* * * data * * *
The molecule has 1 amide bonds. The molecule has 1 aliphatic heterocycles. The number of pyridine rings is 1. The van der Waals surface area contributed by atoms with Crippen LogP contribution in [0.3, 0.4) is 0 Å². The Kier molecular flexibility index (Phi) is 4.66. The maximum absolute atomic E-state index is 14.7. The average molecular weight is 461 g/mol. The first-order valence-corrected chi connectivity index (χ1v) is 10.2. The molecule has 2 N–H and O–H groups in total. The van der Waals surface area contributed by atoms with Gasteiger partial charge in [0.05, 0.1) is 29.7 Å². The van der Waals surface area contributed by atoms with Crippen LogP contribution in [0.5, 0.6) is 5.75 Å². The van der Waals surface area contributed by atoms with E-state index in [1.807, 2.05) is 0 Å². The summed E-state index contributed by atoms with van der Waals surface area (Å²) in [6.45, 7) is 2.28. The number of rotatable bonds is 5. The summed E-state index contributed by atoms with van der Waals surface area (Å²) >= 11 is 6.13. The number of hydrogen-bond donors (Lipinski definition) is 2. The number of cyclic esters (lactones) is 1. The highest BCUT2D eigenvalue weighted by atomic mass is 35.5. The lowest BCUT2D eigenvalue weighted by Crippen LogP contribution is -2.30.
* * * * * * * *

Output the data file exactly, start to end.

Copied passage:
The molecule has 1 amide bonds. The molecule has 1 aliphatic heterocycles. The number of pyridine rings is 1. The van der Waals surface area contributed by atoms with Crippen LogP contribution in [0.3, 0.4) is 0 Å². The Kier molecular flexibility index (Phi) is 4.66. The maximum absolute atomic E-state index is 14.7. The average molecular weight is 461 g/mol. The first-order valence-corrected chi connectivity index (χ1v) is 10.2. The molecule has 2 N–H and O–H groups in total. The van der Waals surface area contributed by atoms with Gasteiger partial charge in [0.05, 0.1) is 29.7 Å². The van der Waals surface area contributed by atoms with Crippen LogP contribution in [0.5, 0.6) is 5.75 Å². The van der Waals surface area contributed by atoms with E-state index in [1.807, 2.05) is 0 Å². The summed E-state index contributed by atoms with van der Waals surface area (Å²) in [6.45, 7) is 2.28. The number of rotatable bonds is 5. The summed E-state index contributed by atoms with van der Waals surface area (Å²) >= 11 is 6.13. The number of hydrogen-bond donors (Lipinski definition) is 2. The number of cyclic esters (lactones) is 1. The highest BCUT2D eigenvalue weighted by atomic mass is 35.5. The lowest BCUT2D eigenvalue weighted by Crippen LogP contribution is -2.30.